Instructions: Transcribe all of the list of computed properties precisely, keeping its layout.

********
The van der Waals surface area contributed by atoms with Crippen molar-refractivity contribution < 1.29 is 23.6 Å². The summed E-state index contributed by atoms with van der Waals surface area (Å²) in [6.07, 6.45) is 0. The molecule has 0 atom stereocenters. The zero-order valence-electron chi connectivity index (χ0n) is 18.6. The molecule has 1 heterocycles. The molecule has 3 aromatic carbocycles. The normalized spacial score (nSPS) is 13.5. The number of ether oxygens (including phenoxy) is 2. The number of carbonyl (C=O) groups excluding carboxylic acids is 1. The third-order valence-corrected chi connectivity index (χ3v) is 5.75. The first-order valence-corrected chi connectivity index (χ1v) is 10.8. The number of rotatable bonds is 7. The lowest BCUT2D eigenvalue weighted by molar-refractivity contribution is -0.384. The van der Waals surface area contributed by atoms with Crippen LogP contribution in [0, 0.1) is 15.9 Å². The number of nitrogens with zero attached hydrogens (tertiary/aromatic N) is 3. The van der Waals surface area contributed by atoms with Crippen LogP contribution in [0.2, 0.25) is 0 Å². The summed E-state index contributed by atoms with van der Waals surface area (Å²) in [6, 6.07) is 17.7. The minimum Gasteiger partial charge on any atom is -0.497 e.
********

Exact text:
The van der Waals surface area contributed by atoms with Crippen molar-refractivity contribution < 1.29 is 23.6 Å². The summed E-state index contributed by atoms with van der Waals surface area (Å²) in [6.07, 6.45) is 0. The molecule has 0 atom stereocenters. The zero-order valence-electron chi connectivity index (χ0n) is 18.6. The molecule has 1 heterocycles. The molecule has 3 aromatic carbocycles. The normalized spacial score (nSPS) is 13.5. The number of ether oxygens (including phenoxy) is 2. The number of carbonyl (C=O) groups excluding carboxylic acids is 1. The third-order valence-corrected chi connectivity index (χ3v) is 5.75. The first-order valence-corrected chi connectivity index (χ1v) is 10.8. The number of rotatable bonds is 7. The lowest BCUT2D eigenvalue weighted by molar-refractivity contribution is -0.384. The van der Waals surface area contributed by atoms with Crippen LogP contribution in [0, 0.1) is 15.9 Å². The number of nitrogens with zero attached hydrogens (tertiary/aromatic N) is 3. The van der Waals surface area contributed by atoms with Crippen LogP contribution in [0.2, 0.25) is 0 Å². The summed E-state index contributed by atoms with van der Waals surface area (Å²) in [6, 6.07) is 17.7. The minimum Gasteiger partial charge on any atom is -0.497 e.